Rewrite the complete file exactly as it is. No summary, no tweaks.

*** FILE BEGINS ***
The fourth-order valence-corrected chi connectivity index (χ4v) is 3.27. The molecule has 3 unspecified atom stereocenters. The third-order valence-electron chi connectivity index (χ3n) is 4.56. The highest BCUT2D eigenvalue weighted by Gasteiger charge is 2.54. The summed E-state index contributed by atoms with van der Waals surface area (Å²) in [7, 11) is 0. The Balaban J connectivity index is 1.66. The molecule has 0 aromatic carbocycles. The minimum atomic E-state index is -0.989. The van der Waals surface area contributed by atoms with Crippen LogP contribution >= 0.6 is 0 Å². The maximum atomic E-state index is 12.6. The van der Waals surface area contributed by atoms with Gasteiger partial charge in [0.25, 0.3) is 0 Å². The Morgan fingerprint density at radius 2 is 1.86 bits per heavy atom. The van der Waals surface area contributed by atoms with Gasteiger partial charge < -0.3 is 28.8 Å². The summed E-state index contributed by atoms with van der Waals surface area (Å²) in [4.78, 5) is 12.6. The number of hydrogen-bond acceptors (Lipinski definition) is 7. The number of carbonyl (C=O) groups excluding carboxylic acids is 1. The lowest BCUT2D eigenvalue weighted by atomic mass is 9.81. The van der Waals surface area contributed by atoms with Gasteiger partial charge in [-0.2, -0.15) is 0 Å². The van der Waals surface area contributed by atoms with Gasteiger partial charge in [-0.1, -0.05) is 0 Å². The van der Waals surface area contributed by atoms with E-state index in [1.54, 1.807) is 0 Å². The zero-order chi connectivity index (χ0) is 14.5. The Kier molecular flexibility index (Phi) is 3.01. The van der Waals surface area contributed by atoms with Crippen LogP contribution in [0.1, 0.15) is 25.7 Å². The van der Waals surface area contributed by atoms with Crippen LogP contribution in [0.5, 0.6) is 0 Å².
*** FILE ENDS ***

The fourth-order valence-corrected chi connectivity index (χ4v) is 3.27. The molecule has 3 unspecified atom stereocenters. The third-order valence-electron chi connectivity index (χ3n) is 4.56. The highest BCUT2D eigenvalue weighted by Gasteiger charge is 2.54. The summed E-state index contributed by atoms with van der Waals surface area (Å²) in [7, 11) is 0. The Balaban J connectivity index is 1.66. The molecule has 0 aromatic carbocycles. The minimum atomic E-state index is -0.989. The van der Waals surface area contributed by atoms with Crippen LogP contribution >= 0.6 is 0 Å². The maximum atomic E-state index is 12.6. The van der Waals surface area contributed by atoms with Gasteiger partial charge in [0.25, 0.3) is 0 Å². The Morgan fingerprint density at radius 2 is 1.86 bits per heavy atom. The van der Waals surface area contributed by atoms with Gasteiger partial charge < -0.3 is 28.8 Å². The summed E-state index contributed by atoms with van der Waals surface area (Å²) in [4.78, 5) is 12.6. The number of hydrogen-bond acceptors (Lipinski definition) is 7. The number of carbonyl (C=O) groups excluding carboxylic acids is 1. The lowest BCUT2D eigenvalue weighted by atomic mass is 9.81. The van der Waals surface area contributed by atoms with Gasteiger partial charge in [-0.2, -0.15) is 0 Å². The van der Waals surface area contributed by atoms with Gasteiger partial charge in [-0.1, -0.05) is 0 Å². The van der Waals surface area contributed by atoms with E-state index in [1.54, 1.807) is 0 Å². The zero-order chi connectivity index (χ0) is 14.5. The Kier molecular flexibility index (Phi) is 3.01. The van der Waals surface area contributed by atoms with Crippen LogP contribution in [0.1, 0.15) is 25.7 Å². The van der Waals surface area contributed by atoms with Crippen LogP contribution in [0.5, 0.6) is 0 Å².